Authentic Hispanic Spices: Spice up Your Life and be Healthy
Spices are food additives used in flavoring dishes. It gives fabulous aromas to brighten up a recipe. Authentic Hispanic spices have greatly influenced the enhancement of foods from past to present. Hispanic spices continue to evolve onto different variations.
Spices are a vegetative substance made from dried seed, root, fruit and the bark of tropical trees or plants. Spices are often whole or ground types and even powdered for flavoring purposes. It even serves as a type of food preservative.
It can enhance food and improve ones health. The use of spices can regulate levels of sugar, fat and salt in our daily diet. It can also aid in digestion and increases the rate of metabolism.
Ethnic foods contribute more to Spanish cuisines. The spice history started to evolve due to the early settlers. Native and genuine Hispanic spices continue to emerge due to the different cultures of countries across the globe.
The history of Spanish food and spices goes all the way back to the Spanish coastline settlers. Greeks, Phoenicians and the Carthaginians are being followed by other contributors like the Romans and Moors. Hernan Cortez uncovered bold new flavors in Mexico similar to red pepper and all spices which has become popular in most countries.
Garlic, saffron and beans are some of the varieties that are commonly imported and are widely used in Spanish cuisines. In fact, spices are a luxury for early traders. It became a valuable ingredient which only rich people can afford.
Cubans, Puerto Ricans and Mexican are the three largest American groups that have introduced authentic Hispanic spices. Below are some of the authentic spices.
Annatto seed/ achiote /atsuete seed – Annatto seeds are a rich yellowish-orange colored ingredient for stews and sauces. Seeds are steeped in boiling water for 20 minutes so as to extract its color.
Anise Seed- Anise is a native Mediterranean basin that is both used for sweet and savory applications. It is featured in breads cakes, cookies, liquors and even in sausages and tomato sauces.
Chipotle chili powder – This is made from dried and smoked jalapeo pepper, giving it a unique taste.
Cumin – This is a type of dry seed from cuminum cyminum herb which takes three to four months to grow. It is a member of the parsley family and is used for chili and curry powder. Aside from this, it is used for making a type of tea called “cumin cider”. The Cumin seed is almost similar to anise and fennel in appearance but it is much darker and smaller.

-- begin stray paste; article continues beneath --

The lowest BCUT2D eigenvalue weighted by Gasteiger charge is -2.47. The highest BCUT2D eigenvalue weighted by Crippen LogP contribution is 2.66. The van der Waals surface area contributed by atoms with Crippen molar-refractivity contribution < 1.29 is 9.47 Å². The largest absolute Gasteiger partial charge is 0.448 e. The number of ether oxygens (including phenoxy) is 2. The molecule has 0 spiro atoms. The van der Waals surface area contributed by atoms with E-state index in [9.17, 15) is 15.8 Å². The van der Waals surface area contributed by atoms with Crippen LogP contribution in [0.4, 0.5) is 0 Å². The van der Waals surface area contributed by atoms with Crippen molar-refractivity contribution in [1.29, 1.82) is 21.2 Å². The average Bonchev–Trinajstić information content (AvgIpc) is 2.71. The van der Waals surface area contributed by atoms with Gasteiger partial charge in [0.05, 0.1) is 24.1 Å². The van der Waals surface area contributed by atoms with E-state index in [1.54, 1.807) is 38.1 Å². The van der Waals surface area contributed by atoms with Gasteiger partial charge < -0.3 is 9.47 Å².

Fennel seed – This is a type of dry seed that is about 4 to 10 mm long. It features a brown or green color and aromatic spice that is similar to the anise seed, especially in taste and appearance. Fennel seeds are commonly used as breath fresheners in India. Its flavoring is used in some toothpaste.
Epazote – The Epazote can flavor food, especially black beans. It is known as a type of Mexican tea which is good for soothing intestinal pains caused by over eating of beans and other similar foods. Epazote is poisonous when given in large amounts. It is used in seasoning sopes soups, quesadillas, tamales, mole de olla, chilaquiles and enchiladas. Thus, Epazote helps in the treatment of amenorrhea, dysmenorrhea, chorea, malaria, hysteria and asthma.
Red pepper flakes/crushed red pepper (Capsicum) – These are dried and crushed cayenne peppers, often sprinkled in certain pizzas. Its fruit contains capsaisin, a lipophilic chemical. It can create strong burning sensations in the mouth
Spanish paprika (Pimentón) – The Spanish paprika is red in color. It has a strong flavor and aroma. It is a natural condiment, obtained by drying and grinding red peppers. Dehydration usually lasts for two weeks and it is classified according to quality and type. It can be sweet, bitter or spicy. It can be kept for 2 years.
Paprika is widely used in many traditional Spanish recipes. At current, Americans incorporate this in their cuisines as a type of seasoning for kebabs, pork barbeque, even beef and lamb stews.
Saffron – This is a deeply rooted condiment in Castile-La Mancha. It is originally from central Asia and was introduced to the Peninsula by the Arabs. The plant was protectively denominated since March 2001.
It comes from dried stigmas of saffron crocus (Crocus sativus). The cultivation requires harvesting with the use of your bare hands and the pruning of the flower. Saffron provides dishes with orange color and a slight bitter taste, along with an exotic aroma. It is sold in flexible and resistant strands, having bright stigmas.
David H. Urmann